Xenophobic tensions burst when a white, postmenopausal cleaning lady falls for a much younger Moroccan boxer in 1974’s “Ali: Fear Eats the Soul.” Directed in unflinching, color-rich hyper-reality by prolific German Rainer Werner Fassbinder (1945-1982), the film uses a forbidden love story to help expose the racism that Fassbinder believed still lingered among Germans some 30 years after the end of the Nazi era.
Aging Emmi (Brigitte Mira) steps inside an immigrant bar one evening to escape the rain. Her lonesomeness attracts Ali (the somber-eyed El Hedi Ben Salem, Fassbinder’s then-lover), who asks Emmi to dance on a jealous dare from his Moroccan girlfriend. Dancing leads to talking, and talking leads to the discovery of a mutual sadness. Both feel like outcasts in their West German neighborhood. Despite the cruel ogling of Ali’s friends, the unlikely pair escapes that night to Emmi’s home. Without hesitation they later marry. The union nauseates all those in Emmi’s life: her adult son kicks in her television screen, and her coworkers stop talking to her. But since displacement brought the newlyweds together, discrimination only amplifies their love — until Emmi’s family and friends (without much explanation) start talking to her again.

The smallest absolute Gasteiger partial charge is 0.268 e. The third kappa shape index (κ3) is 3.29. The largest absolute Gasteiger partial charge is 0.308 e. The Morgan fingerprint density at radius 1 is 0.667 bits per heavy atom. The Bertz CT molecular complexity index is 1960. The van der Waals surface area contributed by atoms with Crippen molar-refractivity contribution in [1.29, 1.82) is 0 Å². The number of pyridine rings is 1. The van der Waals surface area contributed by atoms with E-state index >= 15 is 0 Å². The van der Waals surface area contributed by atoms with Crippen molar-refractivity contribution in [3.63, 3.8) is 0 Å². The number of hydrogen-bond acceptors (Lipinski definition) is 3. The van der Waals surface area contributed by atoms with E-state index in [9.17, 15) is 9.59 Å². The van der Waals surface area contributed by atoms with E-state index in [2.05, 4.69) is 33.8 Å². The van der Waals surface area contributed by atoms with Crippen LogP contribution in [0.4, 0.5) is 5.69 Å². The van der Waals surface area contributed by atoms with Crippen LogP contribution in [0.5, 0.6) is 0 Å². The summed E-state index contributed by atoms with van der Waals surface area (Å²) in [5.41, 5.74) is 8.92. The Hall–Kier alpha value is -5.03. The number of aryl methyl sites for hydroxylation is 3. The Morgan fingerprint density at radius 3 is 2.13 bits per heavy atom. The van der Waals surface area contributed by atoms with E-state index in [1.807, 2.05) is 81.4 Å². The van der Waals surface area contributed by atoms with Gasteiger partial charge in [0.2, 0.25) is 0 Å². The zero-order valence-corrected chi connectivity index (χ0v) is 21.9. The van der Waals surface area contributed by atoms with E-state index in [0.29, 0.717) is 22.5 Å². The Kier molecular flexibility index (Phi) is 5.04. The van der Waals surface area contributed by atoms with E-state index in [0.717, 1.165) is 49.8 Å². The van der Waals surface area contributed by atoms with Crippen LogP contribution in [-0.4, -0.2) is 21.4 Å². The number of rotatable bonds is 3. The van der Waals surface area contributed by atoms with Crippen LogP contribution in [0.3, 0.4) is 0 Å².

The film’s full mystique emerges once Emmi regains the acceptance of her friends. It’s a tug-of-war between Emmi’s lifelong desire to be adored by her fellow Germans and Ali’s sense of complacency among his familiar Moroccan friends.
Perhaps the most affecting scene is when Emmi walks in on a naked Ali in the shower. She tells him in a whisper that he is beautiful, then shuts the door. In that quiet moment their innocence prevails over all else.